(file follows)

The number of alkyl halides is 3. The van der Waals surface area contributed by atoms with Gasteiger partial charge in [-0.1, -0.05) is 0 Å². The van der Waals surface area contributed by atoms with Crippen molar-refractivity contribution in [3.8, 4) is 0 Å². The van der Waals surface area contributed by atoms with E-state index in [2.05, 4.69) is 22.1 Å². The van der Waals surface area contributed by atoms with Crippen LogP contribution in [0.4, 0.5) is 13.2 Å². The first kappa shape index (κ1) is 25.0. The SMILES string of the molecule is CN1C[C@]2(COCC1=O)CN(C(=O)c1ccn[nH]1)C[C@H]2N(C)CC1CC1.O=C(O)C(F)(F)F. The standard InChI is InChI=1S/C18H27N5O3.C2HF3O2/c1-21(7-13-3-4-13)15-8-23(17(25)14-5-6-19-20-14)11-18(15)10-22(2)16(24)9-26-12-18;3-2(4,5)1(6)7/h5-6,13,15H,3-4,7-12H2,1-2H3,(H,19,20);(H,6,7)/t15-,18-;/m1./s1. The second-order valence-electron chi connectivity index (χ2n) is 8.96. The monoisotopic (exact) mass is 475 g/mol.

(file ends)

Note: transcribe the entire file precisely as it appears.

The number of alkyl halides is 3. The van der Waals surface area contributed by atoms with Gasteiger partial charge in [-0.1, -0.05) is 0 Å². The van der Waals surface area contributed by atoms with Crippen molar-refractivity contribution in [3.8, 4) is 0 Å². The van der Waals surface area contributed by atoms with E-state index in [2.05, 4.69) is 22.1 Å². The van der Waals surface area contributed by atoms with Crippen LogP contribution in [0.4, 0.5) is 13.2 Å². The first kappa shape index (κ1) is 25.0. The SMILES string of the molecule is CN1C[C@]2(COCC1=O)CN(C(=O)c1ccn[nH]1)C[C@H]2N(C)CC1CC1.O=C(O)C(F)(F)F. The standard InChI is InChI=1S/C18H27N5O3.C2HF3O2/c1-21(7-13-3-4-13)15-8-23(17(25)14-5-6-19-20-14)11-18(15)10-22(2)16(24)9-26-12-18;3-2(4,5)1(6)7/h5-6,13,15H,3-4,7-12H2,1-2H3,(H,19,20);(H,6,7)/t15-,18-;/m1./s1. The second-order valence-electron chi connectivity index (χ2n) is 8.96. The monoisotopic (exact) mass is 475 g/mol.